Montezuma County continues to see a rise in delta variant cases of the ongoing COVID-19 pandemic.
As of Aug. 18, there were 147 active cases of the highly contagious strain, up from 133 Aug. 11, a 10% increase. There were 118 cases Aug. 4.
The level of community transmission in the county is rated as “high” by the Centers for Disease Control and Prevention.
During a Facebook presentation last week, officials with Southwest Health System, which operates Southwest Memorial Hospital in Cortez, explained the delta variant and the ongoing pandemic.
Approximately 98% of new cases of COVID-19 are the more contagious delta variant, based on state and federal studies, said SHS lab director Allan Laird.
It is 50% more transmissible than the original alpha strain, he said. The rate of infection for the alpha strain was two to three people to every person with the virus. The delta variant transmission rate is six to eight people from one person infected.
A vaccination is the best tool to slow its spread, Laird said.
“It helps prevent severe illness and hospitalizations very well,” he said.
SHS clinics continue to see patients with COVID-related symptoms, including children, said Kerri White-Singleton, SHS chief operating officer.
“It is extremely infectious,” she said. Recent COVID-19 testing by SHS has shown over a 10% positivity rate.
Data also shows delta variant symptoms are being found in children more than the earlier strain.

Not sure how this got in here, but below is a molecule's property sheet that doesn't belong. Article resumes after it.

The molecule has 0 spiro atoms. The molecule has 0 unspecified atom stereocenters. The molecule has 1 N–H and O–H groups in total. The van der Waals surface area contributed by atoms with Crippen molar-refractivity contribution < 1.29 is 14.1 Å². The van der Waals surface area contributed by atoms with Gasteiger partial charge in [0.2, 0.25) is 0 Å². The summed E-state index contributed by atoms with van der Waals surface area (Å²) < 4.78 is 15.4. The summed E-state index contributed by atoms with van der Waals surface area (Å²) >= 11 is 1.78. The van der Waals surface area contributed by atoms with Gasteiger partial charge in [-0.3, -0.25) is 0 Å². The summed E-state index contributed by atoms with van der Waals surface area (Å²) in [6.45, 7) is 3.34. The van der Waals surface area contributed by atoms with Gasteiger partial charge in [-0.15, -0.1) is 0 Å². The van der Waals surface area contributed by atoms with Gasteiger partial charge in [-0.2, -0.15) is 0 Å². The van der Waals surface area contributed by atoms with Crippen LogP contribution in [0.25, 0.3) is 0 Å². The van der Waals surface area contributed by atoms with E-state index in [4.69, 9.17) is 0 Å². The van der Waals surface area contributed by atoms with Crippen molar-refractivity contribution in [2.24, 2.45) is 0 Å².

Nationwide, COVID cases in children are up by 80%, said Marc Meyer, SHS director of pharmacy and infection prevention. The delta variant is affecting older people less because they were targeted early for the vaccine.
The increase in delta cases overall is happening most in areas with lower rates of vaccination, he said.
The resumption of school classes also is a concern, Meyer added, and could lead to outbreaks and quarantines.
The local school districts do not have mask mandates, and vaccines are not approved to be administered to children under age 12.
Meyer said continuing to wearing masks indoors, in crowded areas, and in areas of low vaccination will help reduce the spread and protect people from the new variant.
Another issue is studies that show children infected with the delta variant are developing cardiac inflammation, he said. Health professionals should be on the lookout for the condition during student physicals.
Health officials said the delta variant symptoms are less severe than the original COVID-19, but its increased infection rate is problematic and people are still getting very ill and dying from it.
“Don’t get the impression it is not serious,” Meyer said. “Even if vaccinated could still get COVID. Wear a mask when in group settings, at a concert, family reunions or traveling.”
The vaccination rate in Montezuma County has increased. So far, 65.6% of the population eligible have received at least one dose.
The hospital pharmacy is administering about 100 vaccinations per week. Walk-ins are welcome. The clinic offers Moderna, Pfizer, and Johnson and Johnson vaccines for free.
Officials said getting vaccinated does not prevent virus infection but reduces severity of illness if infected, and helps reduce transmission.
Health officials recommend that pregnant women get the COVID-19 vaccine,. The vaccine can be done at any stage of the pregnancy, and antibodies from the vaccine are transferred to the baby. Pregnant women with COVID have had difficult deliveries, and face increased chance for low birth weight babies.
COVID-19 vaccines for SHS employees are highly recommended but are not mandated at this time, said acting CEO Jeanette Filpi. Mask wearing for hospital employees and visitors is required.